Pressure Sensing Glove

by rbatzer

The goal of the project is to create a pressure sensing glove to find the force used when blowing glass to help design glass tools. The most important glass blowing tool are jacks, which are pictured below. Jacks are extremely expensive ranging from $250 to $2000 because they are hand made in low volumes.

Thinner blades are helpful when blowing because they have less thermal capacity and cool the glass less when used.  If you know the maximum force being applied to the glass, you can calculated the required blade thickness so they will not bend and therefore make them as small as possible.

Glass blowing is usually done with bare hands and I wanted to the gloves to interfere as little as possible. I ordered very thin liner gloves to house my pressure sensor with an unhemed liner glove on the inside and a second handed glove for the outside.

For the sensor, I chose the to use a cross between the sticky tape and fabric pressure sensors because it could be very thin with  Velostat as the sensor. The graphite infused rubber had a better resistance range, but it was too bulky to integrate into a glove.  I initially tried to make the sensor using iron-on conductive fabric, but I had trouble with the fabric melting through the Velostat as seen below.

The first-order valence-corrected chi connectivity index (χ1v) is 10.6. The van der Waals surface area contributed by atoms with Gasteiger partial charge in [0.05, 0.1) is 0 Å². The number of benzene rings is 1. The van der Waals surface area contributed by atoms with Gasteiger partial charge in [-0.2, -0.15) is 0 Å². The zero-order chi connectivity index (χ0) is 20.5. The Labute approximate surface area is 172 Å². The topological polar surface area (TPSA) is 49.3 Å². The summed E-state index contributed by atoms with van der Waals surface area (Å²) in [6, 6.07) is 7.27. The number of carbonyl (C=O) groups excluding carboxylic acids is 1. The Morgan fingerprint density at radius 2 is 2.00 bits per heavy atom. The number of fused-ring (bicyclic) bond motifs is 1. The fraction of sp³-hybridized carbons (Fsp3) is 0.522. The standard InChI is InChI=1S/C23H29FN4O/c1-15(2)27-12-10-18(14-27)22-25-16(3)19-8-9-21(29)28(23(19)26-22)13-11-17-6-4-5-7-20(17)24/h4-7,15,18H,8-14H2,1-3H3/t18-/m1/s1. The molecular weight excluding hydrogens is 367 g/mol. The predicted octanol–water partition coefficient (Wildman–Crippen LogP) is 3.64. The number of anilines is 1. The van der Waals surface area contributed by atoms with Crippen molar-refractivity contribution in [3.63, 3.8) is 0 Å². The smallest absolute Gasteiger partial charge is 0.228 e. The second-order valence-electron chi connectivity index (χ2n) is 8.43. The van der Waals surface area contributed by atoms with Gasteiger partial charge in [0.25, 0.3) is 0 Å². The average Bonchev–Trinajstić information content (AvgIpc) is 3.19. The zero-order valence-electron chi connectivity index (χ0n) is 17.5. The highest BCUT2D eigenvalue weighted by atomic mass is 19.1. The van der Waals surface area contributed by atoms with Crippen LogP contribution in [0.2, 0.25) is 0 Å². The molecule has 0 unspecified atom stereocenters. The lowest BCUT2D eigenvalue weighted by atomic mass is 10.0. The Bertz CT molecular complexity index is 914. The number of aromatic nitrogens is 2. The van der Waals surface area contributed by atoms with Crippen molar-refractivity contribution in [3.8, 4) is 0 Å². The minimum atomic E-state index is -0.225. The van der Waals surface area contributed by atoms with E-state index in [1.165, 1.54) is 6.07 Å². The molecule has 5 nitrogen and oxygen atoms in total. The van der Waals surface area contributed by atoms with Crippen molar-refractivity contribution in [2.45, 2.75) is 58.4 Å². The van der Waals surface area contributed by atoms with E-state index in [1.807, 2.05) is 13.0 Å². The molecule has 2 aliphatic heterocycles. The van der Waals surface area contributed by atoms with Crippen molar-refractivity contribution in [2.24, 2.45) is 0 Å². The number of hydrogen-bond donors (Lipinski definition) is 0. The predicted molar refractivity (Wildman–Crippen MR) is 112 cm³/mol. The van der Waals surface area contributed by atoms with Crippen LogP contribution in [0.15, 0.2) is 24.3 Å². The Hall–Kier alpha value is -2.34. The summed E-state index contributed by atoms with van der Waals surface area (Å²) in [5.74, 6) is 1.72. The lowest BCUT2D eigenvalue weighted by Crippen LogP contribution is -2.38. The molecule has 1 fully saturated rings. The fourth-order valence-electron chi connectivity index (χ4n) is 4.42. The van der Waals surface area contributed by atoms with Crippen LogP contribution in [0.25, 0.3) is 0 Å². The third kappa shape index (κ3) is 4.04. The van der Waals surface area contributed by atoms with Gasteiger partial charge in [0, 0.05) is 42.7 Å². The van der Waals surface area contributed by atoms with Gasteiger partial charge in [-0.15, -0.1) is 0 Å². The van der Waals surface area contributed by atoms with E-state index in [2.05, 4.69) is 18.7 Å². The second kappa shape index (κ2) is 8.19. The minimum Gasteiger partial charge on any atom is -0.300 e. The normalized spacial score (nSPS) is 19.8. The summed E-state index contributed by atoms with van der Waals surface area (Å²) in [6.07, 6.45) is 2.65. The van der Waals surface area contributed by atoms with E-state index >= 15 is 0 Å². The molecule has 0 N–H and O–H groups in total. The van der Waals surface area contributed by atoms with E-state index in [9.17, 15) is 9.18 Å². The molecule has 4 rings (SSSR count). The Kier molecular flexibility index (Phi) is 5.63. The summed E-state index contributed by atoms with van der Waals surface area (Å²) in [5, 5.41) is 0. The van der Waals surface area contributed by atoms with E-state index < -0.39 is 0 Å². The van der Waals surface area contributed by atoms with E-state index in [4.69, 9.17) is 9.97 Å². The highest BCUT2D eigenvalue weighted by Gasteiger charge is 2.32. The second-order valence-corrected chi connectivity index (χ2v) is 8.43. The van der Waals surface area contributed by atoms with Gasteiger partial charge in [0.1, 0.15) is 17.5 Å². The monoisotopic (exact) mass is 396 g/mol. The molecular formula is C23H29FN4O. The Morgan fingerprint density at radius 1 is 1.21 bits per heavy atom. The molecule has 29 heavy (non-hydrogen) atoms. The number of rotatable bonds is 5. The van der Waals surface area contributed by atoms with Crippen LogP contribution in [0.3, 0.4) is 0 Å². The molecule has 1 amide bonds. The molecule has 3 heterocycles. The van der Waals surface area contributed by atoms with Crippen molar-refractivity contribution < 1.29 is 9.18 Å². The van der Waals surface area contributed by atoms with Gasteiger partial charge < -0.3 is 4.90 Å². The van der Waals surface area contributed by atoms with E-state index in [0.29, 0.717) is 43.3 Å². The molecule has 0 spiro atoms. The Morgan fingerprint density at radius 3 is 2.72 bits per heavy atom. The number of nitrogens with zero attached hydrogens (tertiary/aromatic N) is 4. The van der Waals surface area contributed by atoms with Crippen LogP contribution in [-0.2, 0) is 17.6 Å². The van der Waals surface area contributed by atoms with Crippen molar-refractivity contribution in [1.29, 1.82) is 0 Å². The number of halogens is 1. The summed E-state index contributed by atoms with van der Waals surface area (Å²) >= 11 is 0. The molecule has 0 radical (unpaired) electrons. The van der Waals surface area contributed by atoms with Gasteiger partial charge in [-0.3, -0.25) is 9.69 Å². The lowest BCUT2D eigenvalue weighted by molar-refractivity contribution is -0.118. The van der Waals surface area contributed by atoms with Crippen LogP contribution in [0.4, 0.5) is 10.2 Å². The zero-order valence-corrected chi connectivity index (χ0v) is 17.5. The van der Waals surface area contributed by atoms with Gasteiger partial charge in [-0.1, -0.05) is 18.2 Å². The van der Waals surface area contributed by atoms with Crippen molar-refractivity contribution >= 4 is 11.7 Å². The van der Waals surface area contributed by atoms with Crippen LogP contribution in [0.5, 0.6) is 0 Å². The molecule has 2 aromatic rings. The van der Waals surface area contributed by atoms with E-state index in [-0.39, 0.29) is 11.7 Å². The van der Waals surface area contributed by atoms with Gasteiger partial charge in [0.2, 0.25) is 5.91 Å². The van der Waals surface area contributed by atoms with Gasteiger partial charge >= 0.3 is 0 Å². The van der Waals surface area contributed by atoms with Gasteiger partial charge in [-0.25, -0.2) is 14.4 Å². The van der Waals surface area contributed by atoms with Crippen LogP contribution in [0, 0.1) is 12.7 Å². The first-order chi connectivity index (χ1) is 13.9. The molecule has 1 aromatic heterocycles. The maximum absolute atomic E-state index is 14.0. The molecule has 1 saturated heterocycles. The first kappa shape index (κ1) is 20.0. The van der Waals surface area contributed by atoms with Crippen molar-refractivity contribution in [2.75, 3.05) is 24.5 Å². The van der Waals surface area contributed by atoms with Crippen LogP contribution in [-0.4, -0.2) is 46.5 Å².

The best sensor was single layer Velostat which had higher linearity then multilayer Velostat. I used conductive fabric instead of thread for the Velostat connection because to provides more uniform sensing. The sensor read between 2k and 150k Ohms.

The sensor was then sewn onto the interior glove using non conductive thread to hold the conductive thread down. The inside surface of glove needs to be non-conductive because it will be used with metal tools which would short the sensor.

The sensor output is displayed with four LEDs and uses PWM fading with the AnalogWrite command to give finer resolution. I used the internal 35k Ohm pull up resistor which required me to use only 25% of the voltage reading range.

Arduino Code

The final glove worked well for showing variation in bending or squeezing, but the resistance goes too low from squeezing alone for it to work well with glass blowing. I would need to change the sensor to not be effected by bending to make it more effective.


R_min = 2kOhms

R_max = 150 kOhms

R_pullup = 35 kOhms

V_max = 5V (doesn’t actually matter since LED control is from relative voltage readings, not absolute)

V_out = V_max * R / (R + R_pullup)

V_outmax = 4.05 V

V_outmin = 0.27 V

Once the sensor was installed in the glove, the pressure from just being in the glove lowered the maximum resistance to about 30 kOhms

V_outmax = 2.30 V

I used these ranges to calibrate the values for my LED turn-on.